Fed.R.Civ.P. 4 provides for service of process in cases brought in federal court. While by its terms rule 4(d) might well apply to this case, it is clear that rule 4(e) is designed for use to obtain service on parties not resident within the forum state, and by negative implication it excludes rule 4(d). See 2 J. Moore, J. Lucas, H. Fink, & C. Thompson, Moore's Federal Practice paragraphs 4.32, 4.41-1 (1982). We thus direct our attention solely to rule 4(e), which has three provisions relevant to our analysis.

The first part of the first sentence of rule 4(e) applies "[w]henever a statute of the United States ... provides for service of a summons ... upon a party not an inhabitant of or found within the state in which the district court is held ..." and the federal statute or a court order thereunder prescribes a manner of service. Jurisdiction is then asserted by the federal statute and service is made "under the circumstances and in the manner prescribed by the statute or order ...."

The second part of the first sentence applies when a federal statute provides for service, thus asserting jurisdiction, but does not prescribe the manner of service. In that case, "service may be made ... in a manner stated in this rule," i.e., rule 4. 4

Neither one of these provisions applies to this case, because neither section 1983 nor section 1343 even "provides" for service. It is thus necessary to examine the second sentence of rule 4(e), which states:

Whenever a statute ... of the state in which the district court is held provides ... for service of a summons ... upon a party not an inhabitant of or found within the state, ... service may ... be made under the circumstances and in the manner prescribed in the statute....

The clear import of the "under the circumstances" language, at least where the assertion of jurisdiction and not just the service of process depends on the state statute, is that a federal court, even in a federal question case, can use a state long-arm statute only to reach those parties whom a court of the state could also reach under it.

We note that this is the same conclusion reached by a leading commentator:

On balance, then, it would seem that state law always should govern amenability when a state statute is used pursuant

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to rule 4(e). Although the opposite result has some appeal in that it permits effectuation of federal interests in a broader range of suits, it is inconsistent with the apparent intent of the draftsmen of rule 4(e) to use state provisions for service in order to permit the federal courts in a state to hear those cases that could be brought in the state's own courts when a basis for asserting federal subject matter jurisdiction exists.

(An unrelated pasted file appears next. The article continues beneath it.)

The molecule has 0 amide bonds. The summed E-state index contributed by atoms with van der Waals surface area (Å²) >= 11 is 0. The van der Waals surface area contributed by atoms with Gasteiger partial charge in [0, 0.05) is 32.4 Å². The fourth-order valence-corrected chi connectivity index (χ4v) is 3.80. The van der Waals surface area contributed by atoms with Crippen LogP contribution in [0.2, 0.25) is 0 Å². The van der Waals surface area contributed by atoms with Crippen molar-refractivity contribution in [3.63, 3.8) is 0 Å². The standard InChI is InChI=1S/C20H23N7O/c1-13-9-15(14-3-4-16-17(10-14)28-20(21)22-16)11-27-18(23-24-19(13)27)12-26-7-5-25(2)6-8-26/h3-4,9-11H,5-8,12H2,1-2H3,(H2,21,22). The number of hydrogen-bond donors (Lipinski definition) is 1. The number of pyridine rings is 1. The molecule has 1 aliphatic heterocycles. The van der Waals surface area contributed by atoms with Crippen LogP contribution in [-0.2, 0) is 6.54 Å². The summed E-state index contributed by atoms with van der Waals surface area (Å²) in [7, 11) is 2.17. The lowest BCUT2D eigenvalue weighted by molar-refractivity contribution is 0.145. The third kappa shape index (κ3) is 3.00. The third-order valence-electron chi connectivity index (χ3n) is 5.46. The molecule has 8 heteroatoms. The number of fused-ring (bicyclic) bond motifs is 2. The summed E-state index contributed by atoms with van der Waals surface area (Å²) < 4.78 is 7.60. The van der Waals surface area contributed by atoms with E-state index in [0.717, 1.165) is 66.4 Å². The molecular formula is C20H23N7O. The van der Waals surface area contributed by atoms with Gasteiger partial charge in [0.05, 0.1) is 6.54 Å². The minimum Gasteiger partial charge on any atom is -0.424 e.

4 C. Wright & A. Miller, Federal Practice & Procedure, Sec. 1075 at 313 (1969). 5

B. Fifth Circuit Cases.

The leading Fifth Circuit cases on personal jurisdiction in federal question cases are all distinguishable because they do not involve both a federal statute which does not assert jurisdiction and service under the second sentence of rule 4(e). None of them is inconsistent with the result here.

The earliest of these cases is Lone Star Package Car Co. v. Baltimore & Ohio Railroad, 212 F.2d 147 (5th Cir.1954). Lone Star, a suit filed in a district court in Texas, involved both a diversity claim and a claim under the Carmack Amendment, 49 U.S.C. Sec. 20. Lone Star filed a third-party complaint against the B & O Railroad, and service was made on the B & O's agents in Texas. The Fifth Circuit upheld personal jurisdiction over the B & O, with a broad statement that in a federal question case the court was not bound by limitations on state courts, there by the requirement that the B & O be "doing business" in Texas. The Lone Star court stated that "insofar as cases are governed by federal law, the question of whether they are to be tried in one locality or another is now to be tested ... simply by basic principles of fairness. International Shoe Co. v. State of Washington, 326 U.S. 310 [66 S.Ct. 154, 90 L.Ed. 95]...." 212 F.2d at 155.

The crucial distinction between Lone Star and this case is that Lone Star involved in-state service, and thus came under rule 4(d) rather than 4(e). 6 The Lone Star court held service proper under either rule 4(d)(3), which is completely independent of state law, or rule 4(d)(7), which only requires that service be made "in the manner prescribed by the law of the state in which the district court is held...." Rule 4(d)(7) does not have the "under the circumstances" language of the second sentence of rule 4(e), which is the language that we hold applies the limitations on the state court to the federal court. Thus Lone Star neither controls nor is inconsistent with this case.

Only last year, the Fifth Circuit decided Federal Trade Commission v. Jim Walter Corp., 651 F.2d 251 (5th Cir.1981). In that case, suit was filed in the Northern District of Texas and process was served on the defendant in Florida, so rule 4(e) did apply. The cause of action, however, was under section 9 of the Federal Trade Commission Act, 15 U.S.C. Sec. 49 (1976), which has been interpreted as authorizing nationwide service of process. 7 Thus, as the Jim Walter Corp. court noted, the relevant portion of rule 4(e) was...